Internet personality sensation Charles Trippy married Ali Speed this fall, and Corey Vidal created this amazing music video.

5. Zoochosis’ “Thanks Smokey”
Zoochosis debuted this summer with a load of semi-pro but low-cost productions. Thanks Smokey is the hypnotic tale of a hiker who sees sheep in a new way.

4. The Scary Snowman
This year was Scary Snowman’s transition from obscurity to popularity, and his beach prank is my favorite.

3. How to Piss in Public
OffthewallTV/LastPictures gave us tips on how to urinate in public.

2. Dog Walks Down Steps On Front Legs
A guilty pleasure, and it’s short enough for the ADHD folks.

1. Ray William Johnson Parody
I’m not sure why I like this, but it’s an animated parody of Ray William Johnson, the richest YouTuber.

Busted: I Know What You Videotaped Last Summer

Busted. I’ve got 50/50 odds that you’re one of those people that secretly videotapes others. So I don’t want ANY more shit about my prank antics, okay?

Harris Interactive polled more than 2,000 adults and found that 50% of Americans would use a Smart phone to make a secret video (note wording is “would” not “did”). So what would we videotape?

• 23% – people in embarrassing outfits
• 20% – athletes at a sporting event
• 15% – someone tripping/falling
• 10% – sexy waitress at a restaurant
• 9% – shirtless hunk mowing the neighbor’s lawn
• 7% – cheerleaders
• 7% – boss or coworker sneaking a second doughnut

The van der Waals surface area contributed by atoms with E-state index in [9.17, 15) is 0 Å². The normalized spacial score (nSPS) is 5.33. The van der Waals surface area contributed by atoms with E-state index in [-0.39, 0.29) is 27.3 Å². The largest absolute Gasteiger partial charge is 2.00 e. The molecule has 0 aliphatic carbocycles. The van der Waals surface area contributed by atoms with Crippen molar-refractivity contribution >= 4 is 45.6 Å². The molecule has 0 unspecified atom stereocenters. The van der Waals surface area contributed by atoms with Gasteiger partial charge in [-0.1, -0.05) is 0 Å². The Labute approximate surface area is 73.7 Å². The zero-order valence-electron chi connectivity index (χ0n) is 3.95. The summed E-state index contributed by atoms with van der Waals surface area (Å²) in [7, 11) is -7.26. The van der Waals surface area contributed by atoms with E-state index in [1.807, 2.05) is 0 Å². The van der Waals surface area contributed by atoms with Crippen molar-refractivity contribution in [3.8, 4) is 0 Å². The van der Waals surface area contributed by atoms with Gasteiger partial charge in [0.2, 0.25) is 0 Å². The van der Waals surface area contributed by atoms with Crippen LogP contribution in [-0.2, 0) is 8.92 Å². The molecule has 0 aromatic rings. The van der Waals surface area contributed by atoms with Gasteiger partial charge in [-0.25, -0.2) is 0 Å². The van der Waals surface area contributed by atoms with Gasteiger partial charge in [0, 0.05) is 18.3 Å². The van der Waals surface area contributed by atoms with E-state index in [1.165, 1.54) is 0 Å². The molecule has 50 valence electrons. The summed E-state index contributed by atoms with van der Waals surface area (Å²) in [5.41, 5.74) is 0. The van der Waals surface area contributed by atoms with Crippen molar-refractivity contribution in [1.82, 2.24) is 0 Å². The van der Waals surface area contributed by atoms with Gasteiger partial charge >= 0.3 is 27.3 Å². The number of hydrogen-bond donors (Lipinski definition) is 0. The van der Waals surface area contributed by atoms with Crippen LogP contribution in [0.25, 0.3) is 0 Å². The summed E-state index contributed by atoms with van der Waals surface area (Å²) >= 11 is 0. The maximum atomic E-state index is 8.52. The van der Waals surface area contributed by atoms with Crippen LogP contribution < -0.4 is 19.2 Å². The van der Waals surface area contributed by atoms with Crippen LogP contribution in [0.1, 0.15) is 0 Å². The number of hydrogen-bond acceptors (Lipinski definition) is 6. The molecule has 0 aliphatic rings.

• 6% – disgusting grooming habits
• 5% – couple kissing or making out
• 8%- other

The Future of YouTube Using YouTube

Check out Tim Schmoyer’s new show with ReelSEO (Mark Robertson) on the subject of online video. I’m biased because I really, really like Tim and Mark… but you’ve got to admit the format is tasty. Rapid-fire delivery of important topics, like YouTube’s changes, TV networks online, and even Blip.tv! And he’s got BLOOPERS!

Tim plus ReelSEO is like peanut butter and chocolate, and the vlogger videoauthority promises to show us how to change our YouTube name without losing our subs and starting over. Hmmmm. Go sub.

 

Great Resources on Creating Film Look Using HD-SLR Cameras

What are the best free online-resources to help you create a film look with a digital camera (even a $500 HD-SLR camera will do the trick). While writing my last post about how to create film-like effects using an HDSLR camera within a budget, I realized there’s loads of great articles, blogs, video tutorials, discussion boards and other forums to the free exchange of what people learn in the trenches. So here’s the beginning of a list of some very useful posts — some new and some old. See my last post for tips like using depth of field (with decent lens), 24-frames-per-second, panoramic display, decent lighting and audio.

Now for some free online-resources to help further…

 

The "bleach bypass" effect is seen here, where black and white (toned silver) sit over a more subtle color.
  1. Curated Articles on Making Video Look Like Film: Urban Fox curated some articles on making video look like film, and is well worth a glance. I especially liked Christina Fox’s article that sums up selecting an HD-SLR camera, using 24-frames-per-second setting, using depth of field, and lighting. He also mentions sound quality, and FilmRiot has a segment devoted to surround sound.